'Hurry Sundown,' 'Skidoo' and 'Such Good Friends'
From 1965 through the end of his career, Otto Premigner was box office poison. The filmmaker (and occasional actor) had a shape-shifting — and sometimes highly successful — career. He had been a film noir trailblazer (“Laura”). He was a regular button-pusher, challenging censors with sex (“Forever Amber,” “The Moon is Blue”), drug addiction (“The Man with the Golden Arm”), blunt discussion of rape and sexual assault (“Anatomy of a Murder”) and the appearance of Hollywood’s first screen gay bar (“Advise & Consent”). Before 1965 he was churning out epic blockbusters, weaving from his own Judaism (“Exodus”) to Catholicism (“The Cardinal”).
But in 1965 Preminger — as “Trainspotting”’s Sick Boy would put it, in his “unifying theory of life” — lost it. His Pearl Harbor movie, “In Harm’s Way,” underperformed, despite starring no less than John Wayne and Kirk Douglas. Audiences too stayed away from his smaller follow-up, the British mystery-thriller “Bunny Lake is Missing” (one of his best-ever films). Preminger still had a contract with Paramount for four more pictures. They all tanked, and sometimes worse. The most successful part of Preminger’s career from this period was, as it were, his appearances as Mr. Freeze on the “Batman” TV show — and even there he had to share the role with George Sanders and Eli Wallach.
Not that box office — and even critical — reception is an accurate reflection of quality. Three of the films from this period have been reissued on handsome albeit bare-bones Blu-rays from Olive Films: 1967’s “Hurry Sundown,” 1968’s “Skidoo” and 1971’s “Such Good Friends.” The first two are notorious bombs that were regularly wielded by critics and columnists to wail the once great Preminger into submission; the third was hailed as a minor semi-comeback that didn’t pan out, and whose deeply traumatized star, Dyan Cannon, reinforced the stereotype that Preminger was one of the most difficult dictators in the business. None are great, though one is very good, but all are fascinating works that could only have come from one deeply eccentric and uncopyable talent.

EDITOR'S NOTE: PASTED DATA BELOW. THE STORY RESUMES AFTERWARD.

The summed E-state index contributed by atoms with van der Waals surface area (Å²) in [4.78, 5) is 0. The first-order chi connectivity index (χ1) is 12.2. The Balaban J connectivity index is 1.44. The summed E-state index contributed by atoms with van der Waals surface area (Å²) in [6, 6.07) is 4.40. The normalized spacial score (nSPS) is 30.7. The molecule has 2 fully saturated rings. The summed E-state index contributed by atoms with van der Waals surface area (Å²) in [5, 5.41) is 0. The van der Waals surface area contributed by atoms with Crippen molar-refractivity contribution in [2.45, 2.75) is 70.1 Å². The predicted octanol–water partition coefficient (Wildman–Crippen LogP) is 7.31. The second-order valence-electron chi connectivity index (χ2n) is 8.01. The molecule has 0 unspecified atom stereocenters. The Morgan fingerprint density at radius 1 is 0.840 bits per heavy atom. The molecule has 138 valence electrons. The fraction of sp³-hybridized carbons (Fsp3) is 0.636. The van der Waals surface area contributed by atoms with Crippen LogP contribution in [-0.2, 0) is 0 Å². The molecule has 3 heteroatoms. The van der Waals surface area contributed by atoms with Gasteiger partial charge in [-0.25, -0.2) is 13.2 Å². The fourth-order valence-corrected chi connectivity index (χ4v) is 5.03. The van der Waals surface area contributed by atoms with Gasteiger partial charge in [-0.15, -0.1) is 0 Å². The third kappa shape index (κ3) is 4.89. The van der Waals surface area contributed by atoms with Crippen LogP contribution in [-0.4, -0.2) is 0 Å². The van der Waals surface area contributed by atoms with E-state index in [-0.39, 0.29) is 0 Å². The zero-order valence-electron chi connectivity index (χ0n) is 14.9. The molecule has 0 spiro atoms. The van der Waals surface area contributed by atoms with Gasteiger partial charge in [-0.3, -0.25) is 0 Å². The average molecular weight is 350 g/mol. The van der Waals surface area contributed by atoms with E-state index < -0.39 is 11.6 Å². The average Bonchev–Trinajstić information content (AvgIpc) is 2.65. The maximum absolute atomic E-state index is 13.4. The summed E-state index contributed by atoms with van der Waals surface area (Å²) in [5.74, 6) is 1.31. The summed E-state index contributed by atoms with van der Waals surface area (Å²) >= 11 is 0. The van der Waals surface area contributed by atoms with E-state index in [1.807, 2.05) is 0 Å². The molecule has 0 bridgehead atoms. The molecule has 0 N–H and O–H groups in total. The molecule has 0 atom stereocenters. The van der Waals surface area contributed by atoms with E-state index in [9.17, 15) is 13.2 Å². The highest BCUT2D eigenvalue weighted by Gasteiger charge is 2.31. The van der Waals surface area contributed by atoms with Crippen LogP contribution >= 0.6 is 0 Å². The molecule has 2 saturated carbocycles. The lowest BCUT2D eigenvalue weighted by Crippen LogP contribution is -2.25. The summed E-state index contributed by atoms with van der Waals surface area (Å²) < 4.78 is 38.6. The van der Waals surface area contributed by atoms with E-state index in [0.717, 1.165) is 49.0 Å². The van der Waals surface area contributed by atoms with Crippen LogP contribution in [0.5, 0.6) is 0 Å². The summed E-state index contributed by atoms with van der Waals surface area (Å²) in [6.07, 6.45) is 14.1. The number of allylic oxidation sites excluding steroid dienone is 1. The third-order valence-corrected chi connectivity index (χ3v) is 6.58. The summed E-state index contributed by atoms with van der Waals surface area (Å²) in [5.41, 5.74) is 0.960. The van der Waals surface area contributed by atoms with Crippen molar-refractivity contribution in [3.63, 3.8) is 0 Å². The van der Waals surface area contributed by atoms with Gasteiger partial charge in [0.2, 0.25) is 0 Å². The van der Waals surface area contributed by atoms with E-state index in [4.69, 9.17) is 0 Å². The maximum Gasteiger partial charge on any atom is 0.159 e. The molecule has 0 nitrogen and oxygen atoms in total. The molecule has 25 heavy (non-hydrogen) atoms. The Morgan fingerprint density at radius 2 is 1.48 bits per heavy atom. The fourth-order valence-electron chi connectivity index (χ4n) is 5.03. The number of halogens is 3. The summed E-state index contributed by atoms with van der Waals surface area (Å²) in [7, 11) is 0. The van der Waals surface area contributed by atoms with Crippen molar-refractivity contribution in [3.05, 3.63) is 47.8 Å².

It’s not clear which had the worse reputation at the time: “Hurry Sundown” or “Skidoo.” But “Hurry Sundown” went in to production with the loftiest of intentions. Initially intended to be the next “Gone with the Wind” — before, that is, the novel on which it’s based failed to make much of a splash — it’s a look at racial strife made at the height of the civil rights movement, observing the battle in the 1940s between a Southern richie (Michael Caine) and two low-income land-owners: one white (John Philip Law), the other black (Robert Hooks). Everything would seem to point towards a capital-I Important history lesson; the shoot was even held in Georgia, which went as well as one would imagine. Racists would fire bullets into trailers and harass black cast members who used the hotel pool — all new superstar Caine’s first significant introduction to America, mind you.
What went wrong? Well, Caine’s inevitably amusing Southern-by-way-of-Cockney accent was not the worst of it. “Hurry Sundown” was raked over the coals for its outdated look at race, its over-the-top melodrama, its even more over-the-top sexuality and a climax both ridiculous and weirdly disengaged. For ages “Sundown” was the runt of the Preminger litter, even considering such whipping children as the Jean Seberg-starring “Saint John.” Nearly 40 years later the hoopla seems overdone. It’s true Preminger seems only fitfully engaged. He doesn’t seem concerned with dialogue that seems noticeably expository or that Caine seems uncommitted in a way that would prefigure future turns in films he clearly saw as disasters. Preminger regularly lets the movie go wild, as in a scene where a gotta-have-it Jane Fonda, as Caine’s moneyed wife, stops short of felating a bottle of Old Crow, and then the reed of his saxophone.
At the same time there is very much someone at the helm of the madness. There’s still Preminger’s signature fluid long takes, which cram gobs of action into one fluid, masterly shot. As ever, these are about more than technique; the detachment of the shots, often holding back from the action, reflect Preminger’s unusually observational worldview, in which he looks on from a distance at clashing personalities and people, judging which side to take, if any. He can’t control the plot’s more ludicrous happenings, but he does tone down what could be insufferable piety. In fact, at times “Hurry Sundown” doesn’t appear to be about much of anything, including about race. It’s about itself. It regularly slips into comedy, including the silliest courtroom scene ever put into an issue film. Calling it a disaster would be easier, but truth is it’s simply a well-meaning semi-wreck.